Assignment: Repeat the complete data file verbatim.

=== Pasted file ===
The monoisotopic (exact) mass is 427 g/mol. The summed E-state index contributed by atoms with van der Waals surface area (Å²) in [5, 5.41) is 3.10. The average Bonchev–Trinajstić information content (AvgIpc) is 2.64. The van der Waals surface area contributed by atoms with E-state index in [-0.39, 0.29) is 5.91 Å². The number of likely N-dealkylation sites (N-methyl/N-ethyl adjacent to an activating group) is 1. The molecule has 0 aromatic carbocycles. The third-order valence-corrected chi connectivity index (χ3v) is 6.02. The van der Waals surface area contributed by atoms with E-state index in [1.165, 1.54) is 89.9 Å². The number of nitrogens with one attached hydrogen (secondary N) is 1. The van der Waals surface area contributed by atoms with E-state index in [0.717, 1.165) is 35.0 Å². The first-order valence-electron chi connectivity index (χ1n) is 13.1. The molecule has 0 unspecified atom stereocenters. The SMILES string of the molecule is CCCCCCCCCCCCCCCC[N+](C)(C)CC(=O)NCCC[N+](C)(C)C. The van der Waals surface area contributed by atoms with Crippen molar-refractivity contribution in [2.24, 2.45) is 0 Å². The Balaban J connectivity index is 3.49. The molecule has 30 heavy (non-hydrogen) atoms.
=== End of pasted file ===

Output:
The monoisotopic (exact) mass is 427 g/mol. The summed E-state index contributed by atoms with van der Waals surface area (Å²) in [5, 5.41) is 3.10. The average Bonchev–Trinajstić information content (AvgIpc) is 2.64. The van der Waals surface area contributed by atoms with E-state index in [-0.39, 0.29) is 5.91 Å². The number of likely N-dealkylation sites (N-methyl/N-ethyl adjacent to an activating group) is 1. The molecule has 0 aromatic carbocycles. The third-order valence-corrected chi connectivity index (χ3v) is 6.02. The van der Waals surface area contributed by atoms with E-state index in [1.165, 1.54) is 89.9 Å². The number of nitrogens with one attached hydrogen (secondary N) is 1. The van der Waals surface area contributed by atoms with E-state index in [0.717, 1.165) is 35.0 Å². The first-order valence-electron chi connectivity index (χ1n) is 13.1. The molecule has 0 unspecified atom stereocenters. The SMILES string of the molecule is CCCCCCCCCCCCCCCC[N+](C)(C)CC(=O)NCCC[N+](C)(C)C. The van der Waals surface area contributed by atoms with Crippen molar-refractivity contribution in [2.24, 2.45) is 0 Å². The Balaban J connectivity index is 3.49. The molecule has 30 heavy (non-hydrogen) atoms.